"If you do not complete the census you deprive the district Health Board of $3800 per person each year," MidCentral Health District Health Board Brendan Duffy (appointed by the Minister of Health) told a Business After Five meeting in Levin last week.

He shared some of the triumphs and problems as well as complexity of local healthcare.

He showed staggering figures: 45 per cent of the population of Horowhenua (14,982 people) is considered deprived according to the 2018 census, meaning in decile 9 or 10. For Tararua that is 34 per cent, and for Ōtaki 28 per cent.

Duffy said funding for DHBs depends on the number of people counted within each district during the census.

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"I know there are lots of issues, such as the level of health service, but we are not solely responsible for state of affairs of deprivation. We need better collaboration with many other agencies, including housing and education for example."

He said many of the 13 health board have brand new boards and have been tasked recently to do better for Māori, 24 per cent of Horowhenua's population.

The MidCentral Health DHB are a 730 million dollar operation with 3000 staff, servicing 180,000 across five local authorities.

"Healthcare is extremely complex and very expensive.

"We are expecting seven days of the week, 24 hours of the day, for every day of the year to be available to provide whatever service any of those 180,000 people want on any affliction known to man," Duffy said.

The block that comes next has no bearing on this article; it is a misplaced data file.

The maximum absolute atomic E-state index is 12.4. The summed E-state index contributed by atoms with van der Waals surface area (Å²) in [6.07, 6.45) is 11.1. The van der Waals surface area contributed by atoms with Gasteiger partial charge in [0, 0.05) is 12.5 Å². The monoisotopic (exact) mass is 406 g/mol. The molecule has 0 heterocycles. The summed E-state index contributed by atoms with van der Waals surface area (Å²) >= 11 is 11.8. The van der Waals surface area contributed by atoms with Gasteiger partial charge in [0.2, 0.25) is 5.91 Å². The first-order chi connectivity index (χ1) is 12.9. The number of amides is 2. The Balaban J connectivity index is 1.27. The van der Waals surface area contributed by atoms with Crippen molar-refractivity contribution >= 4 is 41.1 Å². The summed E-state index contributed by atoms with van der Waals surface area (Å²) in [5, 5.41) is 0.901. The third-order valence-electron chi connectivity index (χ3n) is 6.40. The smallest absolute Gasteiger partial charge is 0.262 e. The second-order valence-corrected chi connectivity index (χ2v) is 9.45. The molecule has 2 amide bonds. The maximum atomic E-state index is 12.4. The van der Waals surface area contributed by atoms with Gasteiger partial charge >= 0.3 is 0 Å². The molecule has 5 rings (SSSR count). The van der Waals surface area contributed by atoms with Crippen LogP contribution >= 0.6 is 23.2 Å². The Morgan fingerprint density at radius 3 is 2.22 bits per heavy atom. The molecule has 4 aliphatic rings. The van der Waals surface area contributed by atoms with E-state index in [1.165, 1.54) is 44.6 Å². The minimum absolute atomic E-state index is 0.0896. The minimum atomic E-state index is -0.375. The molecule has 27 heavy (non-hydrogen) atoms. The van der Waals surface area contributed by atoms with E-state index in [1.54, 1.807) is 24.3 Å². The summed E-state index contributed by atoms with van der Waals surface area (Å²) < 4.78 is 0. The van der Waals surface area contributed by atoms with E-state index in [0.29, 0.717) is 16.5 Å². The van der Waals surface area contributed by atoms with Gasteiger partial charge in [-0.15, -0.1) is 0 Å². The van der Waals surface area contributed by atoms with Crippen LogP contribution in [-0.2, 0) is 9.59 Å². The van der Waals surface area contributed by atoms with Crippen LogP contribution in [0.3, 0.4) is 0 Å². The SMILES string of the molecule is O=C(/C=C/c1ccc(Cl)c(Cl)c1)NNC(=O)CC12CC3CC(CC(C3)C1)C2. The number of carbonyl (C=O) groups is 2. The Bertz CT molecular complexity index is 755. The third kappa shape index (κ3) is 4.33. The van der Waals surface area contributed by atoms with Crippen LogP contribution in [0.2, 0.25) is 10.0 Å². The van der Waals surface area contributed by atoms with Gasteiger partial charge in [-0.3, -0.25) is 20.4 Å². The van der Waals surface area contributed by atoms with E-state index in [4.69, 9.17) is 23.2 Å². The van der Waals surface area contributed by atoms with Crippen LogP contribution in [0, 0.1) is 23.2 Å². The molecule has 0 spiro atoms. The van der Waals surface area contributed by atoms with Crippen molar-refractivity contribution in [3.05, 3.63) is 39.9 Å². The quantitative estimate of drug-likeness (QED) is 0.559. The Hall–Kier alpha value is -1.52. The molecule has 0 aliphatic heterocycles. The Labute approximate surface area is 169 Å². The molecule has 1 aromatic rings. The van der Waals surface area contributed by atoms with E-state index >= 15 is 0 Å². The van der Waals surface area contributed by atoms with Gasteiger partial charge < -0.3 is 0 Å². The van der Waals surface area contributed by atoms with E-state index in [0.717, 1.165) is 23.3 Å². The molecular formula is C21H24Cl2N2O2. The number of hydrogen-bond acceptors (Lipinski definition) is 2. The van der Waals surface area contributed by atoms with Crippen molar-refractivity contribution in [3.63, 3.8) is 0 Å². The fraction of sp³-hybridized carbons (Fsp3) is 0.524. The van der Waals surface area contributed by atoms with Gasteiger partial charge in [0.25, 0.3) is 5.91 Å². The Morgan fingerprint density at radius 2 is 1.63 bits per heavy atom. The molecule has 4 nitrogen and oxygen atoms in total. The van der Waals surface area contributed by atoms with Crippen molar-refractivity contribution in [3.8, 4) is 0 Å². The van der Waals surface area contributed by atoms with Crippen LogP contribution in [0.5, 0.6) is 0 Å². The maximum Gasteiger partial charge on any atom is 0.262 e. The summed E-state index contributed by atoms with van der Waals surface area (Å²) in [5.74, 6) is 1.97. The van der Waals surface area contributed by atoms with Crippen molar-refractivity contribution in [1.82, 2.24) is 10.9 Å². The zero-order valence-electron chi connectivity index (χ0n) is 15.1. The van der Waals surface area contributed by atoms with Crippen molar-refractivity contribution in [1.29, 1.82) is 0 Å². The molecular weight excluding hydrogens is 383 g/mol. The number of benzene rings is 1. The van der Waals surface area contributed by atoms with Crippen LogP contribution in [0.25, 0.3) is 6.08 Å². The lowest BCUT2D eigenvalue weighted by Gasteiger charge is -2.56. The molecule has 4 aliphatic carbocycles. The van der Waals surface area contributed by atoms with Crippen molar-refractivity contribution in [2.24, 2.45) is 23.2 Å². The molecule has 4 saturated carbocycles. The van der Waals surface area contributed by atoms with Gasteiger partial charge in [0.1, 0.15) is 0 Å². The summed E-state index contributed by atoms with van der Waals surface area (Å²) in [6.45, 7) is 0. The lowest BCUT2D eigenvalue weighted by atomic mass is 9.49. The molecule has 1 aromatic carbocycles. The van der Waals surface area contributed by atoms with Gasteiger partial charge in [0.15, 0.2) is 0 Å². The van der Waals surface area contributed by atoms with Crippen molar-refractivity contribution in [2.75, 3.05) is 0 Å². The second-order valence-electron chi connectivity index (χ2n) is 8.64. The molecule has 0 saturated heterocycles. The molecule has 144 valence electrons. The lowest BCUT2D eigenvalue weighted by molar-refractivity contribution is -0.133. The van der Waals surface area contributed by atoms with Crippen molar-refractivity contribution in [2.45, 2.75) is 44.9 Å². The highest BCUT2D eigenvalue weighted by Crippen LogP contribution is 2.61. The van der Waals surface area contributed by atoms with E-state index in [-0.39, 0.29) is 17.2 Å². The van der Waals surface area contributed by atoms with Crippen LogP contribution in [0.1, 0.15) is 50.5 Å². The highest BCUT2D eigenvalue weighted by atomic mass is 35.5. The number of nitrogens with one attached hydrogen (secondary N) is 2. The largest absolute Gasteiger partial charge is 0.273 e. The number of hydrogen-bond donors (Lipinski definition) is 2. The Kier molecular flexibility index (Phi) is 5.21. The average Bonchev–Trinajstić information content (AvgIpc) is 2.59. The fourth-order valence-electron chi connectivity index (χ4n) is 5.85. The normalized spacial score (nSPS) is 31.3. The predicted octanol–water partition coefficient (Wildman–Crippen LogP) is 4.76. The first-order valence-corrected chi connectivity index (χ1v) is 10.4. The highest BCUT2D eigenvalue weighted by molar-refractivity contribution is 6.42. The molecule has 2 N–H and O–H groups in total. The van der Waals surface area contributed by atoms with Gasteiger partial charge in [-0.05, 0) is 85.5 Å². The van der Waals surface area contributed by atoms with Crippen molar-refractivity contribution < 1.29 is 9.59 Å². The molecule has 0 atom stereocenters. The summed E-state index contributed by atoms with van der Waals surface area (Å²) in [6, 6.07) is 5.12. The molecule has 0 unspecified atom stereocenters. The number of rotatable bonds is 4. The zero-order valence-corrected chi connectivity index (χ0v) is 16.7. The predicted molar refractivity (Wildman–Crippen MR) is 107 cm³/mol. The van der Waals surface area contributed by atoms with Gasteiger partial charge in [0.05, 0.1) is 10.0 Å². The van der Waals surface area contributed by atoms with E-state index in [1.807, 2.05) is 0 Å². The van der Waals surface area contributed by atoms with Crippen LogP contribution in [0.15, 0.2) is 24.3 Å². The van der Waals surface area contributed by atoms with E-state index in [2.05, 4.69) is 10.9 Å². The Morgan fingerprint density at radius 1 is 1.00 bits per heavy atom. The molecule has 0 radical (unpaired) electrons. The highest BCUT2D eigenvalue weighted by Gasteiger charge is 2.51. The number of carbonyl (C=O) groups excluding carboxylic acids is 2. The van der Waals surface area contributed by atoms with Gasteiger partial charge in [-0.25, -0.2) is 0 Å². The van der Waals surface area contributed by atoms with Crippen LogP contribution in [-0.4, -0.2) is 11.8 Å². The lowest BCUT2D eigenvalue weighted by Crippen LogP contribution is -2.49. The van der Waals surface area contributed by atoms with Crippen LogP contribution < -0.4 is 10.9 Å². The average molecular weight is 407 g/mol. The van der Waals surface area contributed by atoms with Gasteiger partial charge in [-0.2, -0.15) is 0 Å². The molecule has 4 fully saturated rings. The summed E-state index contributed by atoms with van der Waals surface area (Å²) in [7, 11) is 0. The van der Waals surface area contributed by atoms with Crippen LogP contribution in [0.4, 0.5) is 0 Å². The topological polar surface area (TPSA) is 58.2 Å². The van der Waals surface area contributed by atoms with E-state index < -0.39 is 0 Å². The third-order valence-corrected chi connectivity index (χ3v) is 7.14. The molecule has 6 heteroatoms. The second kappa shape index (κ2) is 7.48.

On the positive side MidCentral Health has had $30m to upgrade the acute mental health ward.

"But one unit in Palmerston North will not solve all issues for our 180,000 customers."

There are two more surgical suites, taking the existing seven to nine. There is $26m more for surgical services.

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But lack of GPs around the region means many people come to the hospital for minor issues.

"The hospital is your last port of call, when you really need it, but many people go to hospital with modest issues, and clog the system as a result and many will find themselves waiting for hours to be seen."

Hospital staff see people around the clock and that means you may find yourself having to wait or being discharged in the middle of the night.

"I have surgeons ringing around in the middle of the night trying to find a patient a way to get home. We need better solutions for this too.

"Why is the DHB responsible to get someone a taxi to go home after being discharged from hospital if no-one can pick them up at 2am?"

He said he is aware Horowhenua wants better access to services, better mental health and addiction services, healthy living and better communication and connection between services.

He said MidCentral Health is performing well within the given restrictions.

"We are on target for a $12m deficit this year, which is allowed for. It means we are performing well."

But a more accurate population count will get the DHB more money for services, he said.